Tuesday, April 13, 2010

A Spy In the House Review (Y.S. Lee)

London, 1858. Mary Quinn - sometimes known as Mary Lang - has been a pickpocket for a good portion of her life. Until she was arrested for breaking and entering, that is. And sentenced to hang. But she was saved from the noose by one Miss Anne Trevealen of Miss Scrimshaw's Academy for Girls. It is now 5 years later, and 12-year-old Mary is 17, and unsure what to do with her life. She doesn't want to marry yet - if ever -, and all other occupations open to a woman seem . . . uninteresting to her.

Then she's introduced to The Agency. An elite group of women investigators - top secret, of course - with a reputation for getting the job done. They're often employed by Scotland Yard to solve cases that are a bit tricky for them.

Mary's first assignment? Infiltrate the house of one Mr. Henry Thorold disguised as his daughter's lady's-companion. Mr. Thorold is suspect of smuggling priceless artifacts. But Mary's position is a little less active than she would hope. She's only to watch, listen, and report anything suspicious she observes within the household. Nothing more. But of course, Mary ends up being drawn into the whole mess more than was first intended - especially when one James Easton finds her breaking into Mr. Thorold's study. On top of that is the strange behaviors of Mrs. Thorold, Mr. Gray the secretary, and even young Miss Angelica Thorold, to whom she is companion.

The heat of London is making everyone crazy, and Mary is running out of time to discover who is behind the web, and what to do about James?

The story, as a whole, was very good and very engaging. Mary Quinn is easily liked. However, I found some of the dialogue less enchanting. Especially that between Mary and James. At times, it is positively irksome and has far too much of a modern flare to it. And the end contains such a dragged-out cliche that I couldn't help but feel a little disappointed. Aside from these sad points, I thought it an ingenious idea - a secret agency made up exclusively of women - and some of the other characters added great flavor. Y.S. Lee's descriptions at times leave much to be desired - there seems to be something lacking - and some of her "grosser" details bring the mind's camera up waayy too close to the object, detracting from the general beauty of the scene. However, I do look forward to the sequel when it is released.
Star Rating: 3/5 (liked it)

Others in The Agency Series:
1)A Spy in the House
2)The Body at the Tower
3)The Tratior in the Tunnel

Tuesday, April 6, 2010

Climbing the Stairs Review (Padma Venkatraman)

Vidya is a fifteen-year-old Indian girl belonging to a non-traditional Brahamn family in WWII English-occupied India. She dreams of attending college and doing something grand with her life. But when her father is thrown into jail, she and her family must live with her traditional-minded grandfather. In his home, women do not go outside unveiled, they do not eat with the men, they live downstairs separately from the men, and they most certainly do not attend colleges.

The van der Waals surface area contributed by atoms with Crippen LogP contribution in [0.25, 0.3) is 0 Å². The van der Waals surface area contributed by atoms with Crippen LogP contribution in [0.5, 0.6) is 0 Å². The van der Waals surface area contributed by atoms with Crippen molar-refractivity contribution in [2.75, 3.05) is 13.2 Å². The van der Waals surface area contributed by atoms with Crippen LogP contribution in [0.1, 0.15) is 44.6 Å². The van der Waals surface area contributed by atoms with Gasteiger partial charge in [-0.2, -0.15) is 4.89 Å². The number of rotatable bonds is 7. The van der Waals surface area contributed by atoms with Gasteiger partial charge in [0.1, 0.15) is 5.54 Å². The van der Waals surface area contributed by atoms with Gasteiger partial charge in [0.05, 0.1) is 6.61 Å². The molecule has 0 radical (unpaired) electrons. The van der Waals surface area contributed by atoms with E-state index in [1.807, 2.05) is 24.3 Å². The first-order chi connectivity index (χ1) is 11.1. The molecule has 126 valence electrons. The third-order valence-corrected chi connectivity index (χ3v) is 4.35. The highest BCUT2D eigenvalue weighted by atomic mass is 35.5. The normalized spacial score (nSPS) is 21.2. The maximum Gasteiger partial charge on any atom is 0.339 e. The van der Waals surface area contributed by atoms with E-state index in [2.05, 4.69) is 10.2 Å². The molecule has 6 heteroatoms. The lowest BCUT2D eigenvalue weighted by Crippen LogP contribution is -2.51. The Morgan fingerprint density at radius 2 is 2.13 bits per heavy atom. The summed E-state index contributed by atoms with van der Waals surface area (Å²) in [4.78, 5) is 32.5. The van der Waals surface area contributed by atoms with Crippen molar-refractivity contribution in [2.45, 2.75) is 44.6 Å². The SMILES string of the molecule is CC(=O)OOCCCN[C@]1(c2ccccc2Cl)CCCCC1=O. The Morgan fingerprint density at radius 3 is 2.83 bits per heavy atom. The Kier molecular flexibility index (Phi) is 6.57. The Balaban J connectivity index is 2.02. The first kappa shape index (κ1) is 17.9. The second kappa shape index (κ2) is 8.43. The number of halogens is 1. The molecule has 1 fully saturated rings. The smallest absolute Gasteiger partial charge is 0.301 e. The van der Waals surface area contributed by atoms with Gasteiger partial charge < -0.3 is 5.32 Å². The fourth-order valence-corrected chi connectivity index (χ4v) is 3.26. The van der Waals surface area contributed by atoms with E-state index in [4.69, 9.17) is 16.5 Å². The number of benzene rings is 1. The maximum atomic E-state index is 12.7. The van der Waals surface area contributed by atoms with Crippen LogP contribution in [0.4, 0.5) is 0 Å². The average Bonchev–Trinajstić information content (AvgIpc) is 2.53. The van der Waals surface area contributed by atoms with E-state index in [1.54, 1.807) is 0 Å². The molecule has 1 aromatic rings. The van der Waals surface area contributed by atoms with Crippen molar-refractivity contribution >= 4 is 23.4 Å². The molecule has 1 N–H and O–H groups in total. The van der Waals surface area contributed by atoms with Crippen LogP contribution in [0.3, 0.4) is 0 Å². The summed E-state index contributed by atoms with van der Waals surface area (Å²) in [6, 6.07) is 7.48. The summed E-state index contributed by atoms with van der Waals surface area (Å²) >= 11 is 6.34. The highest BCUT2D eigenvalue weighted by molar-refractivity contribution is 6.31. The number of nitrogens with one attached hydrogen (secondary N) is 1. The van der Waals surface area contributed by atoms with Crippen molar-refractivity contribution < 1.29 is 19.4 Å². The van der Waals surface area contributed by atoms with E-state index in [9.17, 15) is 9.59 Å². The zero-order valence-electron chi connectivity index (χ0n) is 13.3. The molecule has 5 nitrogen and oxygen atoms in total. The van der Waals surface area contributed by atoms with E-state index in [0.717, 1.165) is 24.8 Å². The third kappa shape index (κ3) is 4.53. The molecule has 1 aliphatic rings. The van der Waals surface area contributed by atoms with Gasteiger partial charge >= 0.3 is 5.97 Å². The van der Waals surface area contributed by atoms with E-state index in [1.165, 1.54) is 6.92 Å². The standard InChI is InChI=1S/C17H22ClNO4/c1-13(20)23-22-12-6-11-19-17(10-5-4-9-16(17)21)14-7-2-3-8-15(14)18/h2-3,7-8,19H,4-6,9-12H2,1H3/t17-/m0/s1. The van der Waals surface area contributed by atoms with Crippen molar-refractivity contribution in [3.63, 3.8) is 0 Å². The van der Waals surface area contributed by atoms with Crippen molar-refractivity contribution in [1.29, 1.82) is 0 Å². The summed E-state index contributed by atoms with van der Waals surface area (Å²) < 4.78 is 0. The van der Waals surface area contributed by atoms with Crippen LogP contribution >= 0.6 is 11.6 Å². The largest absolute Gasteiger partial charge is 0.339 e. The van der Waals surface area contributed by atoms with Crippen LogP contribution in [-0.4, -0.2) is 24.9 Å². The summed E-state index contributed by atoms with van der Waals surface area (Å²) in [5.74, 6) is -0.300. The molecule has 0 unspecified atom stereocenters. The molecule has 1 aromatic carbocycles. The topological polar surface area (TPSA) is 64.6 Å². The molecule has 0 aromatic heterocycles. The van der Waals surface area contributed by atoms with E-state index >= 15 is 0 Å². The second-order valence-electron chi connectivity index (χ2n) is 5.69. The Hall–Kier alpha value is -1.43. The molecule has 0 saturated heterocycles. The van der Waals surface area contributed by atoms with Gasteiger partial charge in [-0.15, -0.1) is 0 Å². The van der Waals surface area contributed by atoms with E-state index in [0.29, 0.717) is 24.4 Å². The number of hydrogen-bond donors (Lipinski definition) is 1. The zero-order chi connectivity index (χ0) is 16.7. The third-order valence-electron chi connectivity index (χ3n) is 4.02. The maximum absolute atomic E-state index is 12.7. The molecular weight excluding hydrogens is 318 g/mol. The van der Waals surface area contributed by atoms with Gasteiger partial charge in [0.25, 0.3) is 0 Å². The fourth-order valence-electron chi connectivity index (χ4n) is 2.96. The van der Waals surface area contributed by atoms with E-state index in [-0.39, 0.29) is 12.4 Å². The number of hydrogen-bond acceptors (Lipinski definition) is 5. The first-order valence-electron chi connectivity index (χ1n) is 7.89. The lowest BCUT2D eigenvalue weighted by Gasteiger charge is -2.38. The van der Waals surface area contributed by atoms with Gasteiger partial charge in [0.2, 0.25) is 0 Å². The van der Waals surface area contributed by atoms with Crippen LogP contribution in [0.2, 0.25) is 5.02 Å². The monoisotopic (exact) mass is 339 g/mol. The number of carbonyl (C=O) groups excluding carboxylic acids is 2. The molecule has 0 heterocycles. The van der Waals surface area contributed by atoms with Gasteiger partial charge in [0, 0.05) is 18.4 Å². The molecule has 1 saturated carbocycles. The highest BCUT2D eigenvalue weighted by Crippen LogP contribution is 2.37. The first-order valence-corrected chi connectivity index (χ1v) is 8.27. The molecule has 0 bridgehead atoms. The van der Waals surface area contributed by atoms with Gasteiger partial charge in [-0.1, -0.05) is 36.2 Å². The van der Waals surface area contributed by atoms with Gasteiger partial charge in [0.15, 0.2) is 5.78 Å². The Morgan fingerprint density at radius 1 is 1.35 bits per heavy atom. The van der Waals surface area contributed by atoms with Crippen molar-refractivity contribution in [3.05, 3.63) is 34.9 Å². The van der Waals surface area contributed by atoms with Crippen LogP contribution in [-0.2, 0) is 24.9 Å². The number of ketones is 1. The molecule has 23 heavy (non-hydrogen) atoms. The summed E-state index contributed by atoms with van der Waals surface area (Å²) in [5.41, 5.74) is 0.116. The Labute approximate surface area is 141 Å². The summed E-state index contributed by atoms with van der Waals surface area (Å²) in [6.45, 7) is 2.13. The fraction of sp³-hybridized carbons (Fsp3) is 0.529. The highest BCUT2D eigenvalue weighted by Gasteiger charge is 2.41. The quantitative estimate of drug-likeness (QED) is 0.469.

In a desperate attempt to escape from her new, boring life - and her conniving aunt -, Vidya dares venture upstairs into the men's portion of the house and into her grandfather's library. It is there that she meets Raman - a young man who believes that women should be allowed the same freedoms as men.

Thus begins a secret friendship that blossoms into more, and when WWII strikes India hard, Vidya comes to realize that Raman may be the only one who can keep her from losing everything she cares about.

This book is a story about a strong young Indian girl living in one of the most perilous times in history, trying to break through the traditional view of a woman's role in life. She is discouraged about going to college when she finds herself surrounded by traditional-minded men and women, telling her that she must give up on her fantastical ideas and accept her role in life. But Raman offers her encouragement and support in her dreams, and with WWII affecting life in India, she comes to realize that she must not give up on her dreams of becoming a doctor.

With Padma Venkatraman's colorful and personal insight into Brahamn households, she offers a good comparison between the traditional and non-traditional forms of their living. Her well-developed characters makes it easy to fall in love with them and hate those who would obstruct their happiness. British-occupied India, and the looming threat of WWII, offers a colorful and interesting backdrop that leaves plenty of room for heart-pounding action, and the different viewpoints that are offered on the political struggles during that time make it a good book for group discussion. I certainly thoroughly enjoyed it.
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